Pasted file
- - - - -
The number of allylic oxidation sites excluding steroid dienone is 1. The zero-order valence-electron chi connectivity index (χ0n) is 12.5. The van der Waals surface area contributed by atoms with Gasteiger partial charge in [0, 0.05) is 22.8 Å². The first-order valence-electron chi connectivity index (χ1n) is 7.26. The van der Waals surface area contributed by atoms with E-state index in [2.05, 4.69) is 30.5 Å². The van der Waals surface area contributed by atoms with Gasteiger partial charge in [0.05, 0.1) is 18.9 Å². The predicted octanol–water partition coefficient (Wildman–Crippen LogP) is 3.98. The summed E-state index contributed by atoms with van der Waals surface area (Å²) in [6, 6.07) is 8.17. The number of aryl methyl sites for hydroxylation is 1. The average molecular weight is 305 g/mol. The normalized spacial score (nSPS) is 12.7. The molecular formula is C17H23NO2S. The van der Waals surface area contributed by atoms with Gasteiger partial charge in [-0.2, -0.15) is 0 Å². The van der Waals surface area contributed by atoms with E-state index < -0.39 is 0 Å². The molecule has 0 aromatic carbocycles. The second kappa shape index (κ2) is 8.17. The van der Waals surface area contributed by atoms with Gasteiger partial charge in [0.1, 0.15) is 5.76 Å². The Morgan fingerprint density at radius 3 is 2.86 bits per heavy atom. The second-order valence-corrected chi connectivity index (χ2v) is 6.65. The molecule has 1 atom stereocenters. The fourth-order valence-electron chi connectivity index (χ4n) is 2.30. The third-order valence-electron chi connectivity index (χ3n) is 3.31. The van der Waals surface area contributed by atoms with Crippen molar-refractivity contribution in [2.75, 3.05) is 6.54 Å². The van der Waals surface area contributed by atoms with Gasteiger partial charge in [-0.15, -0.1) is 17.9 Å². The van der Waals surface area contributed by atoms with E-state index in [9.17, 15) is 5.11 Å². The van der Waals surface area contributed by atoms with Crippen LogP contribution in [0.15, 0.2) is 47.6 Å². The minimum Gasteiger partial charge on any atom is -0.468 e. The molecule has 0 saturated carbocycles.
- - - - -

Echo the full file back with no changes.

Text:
The number of allylic oxidation sites excluding steroid dienone is 1. The zero-order valence-electron chi connectivity index (χ0n) is 12.5. The van der Waals surface area contributed by atoms with Gasteiger partial charge in [0, 0.05) is 22.8 Å². The first-order valence-electron chi connectivity index (χ1n) is 7.26. The van der Waals surface area contributed by atoms with E-state index in [2.05, 4.69) is 30.5 Å². The van der Waals surface area contributed by atoms with Gasteiger partial charge in [0.05, 0.1) is 18.9 Å². The predicted octanol–water partition coefficient (Wildman–Crippen LogP) is 3.98. The summed E-state index contributed by atoms with van der Waals surface area (Å²) in [6, 6.07) is 8.17. The number of aryl methyl sites for hydroxylation is 1. The average molecular weight is 305 g/mol. The normalized spacial score (nSPS) is 12.7. The molecular formula is C17H23NO2S. The van der Waals surface area contributed by atoms with Gasteiger partial charge in [-0.2, -0.15) is 0 Å². The van der Waals surface area contributed by atoms with E-state index < -0.39 is 0 Å². The molecule has 0 aromatic carbocycles. The second kappa shape index (κ2) is 8.17. The van der Waals surface area contributed by atoms with Gasteiger partial charge in [0.1, 0.15) is 5.76 Å². The Morgan fingerprint density at radius 3 is 2.86 bits per heavy atom. The second-order valence-corrected chi connectivity index (χ2v) is 6.65. The molecule has 1 atom stereocenters. The fourth-order valence-electron chi connectivity index (χ4n) is 2.30. The third-order valence-electron chi connectivity index (χ3n) is 3.31. The van der Waals surface area contributed by atoms with Crippen molar-refractivity contribution in [2.75, 3.05) is 6.54 Å². The van der Waals surface area contributed by atoms with Gasteiger partial charge in [-0.15, -0.1) is 17.9 Å². The van der Waals surface area contributed by atoms with E-state index in [9.17, 15) is 5.11 Å². The van der Waals surface area contributed by atoms with Crippen LogP contribution in [0.15, 0.2) is 47.6 Å². The minimum Gasteiger partial charge on any atom is -0.468 e. The molecule has 0 saturated carbocycles.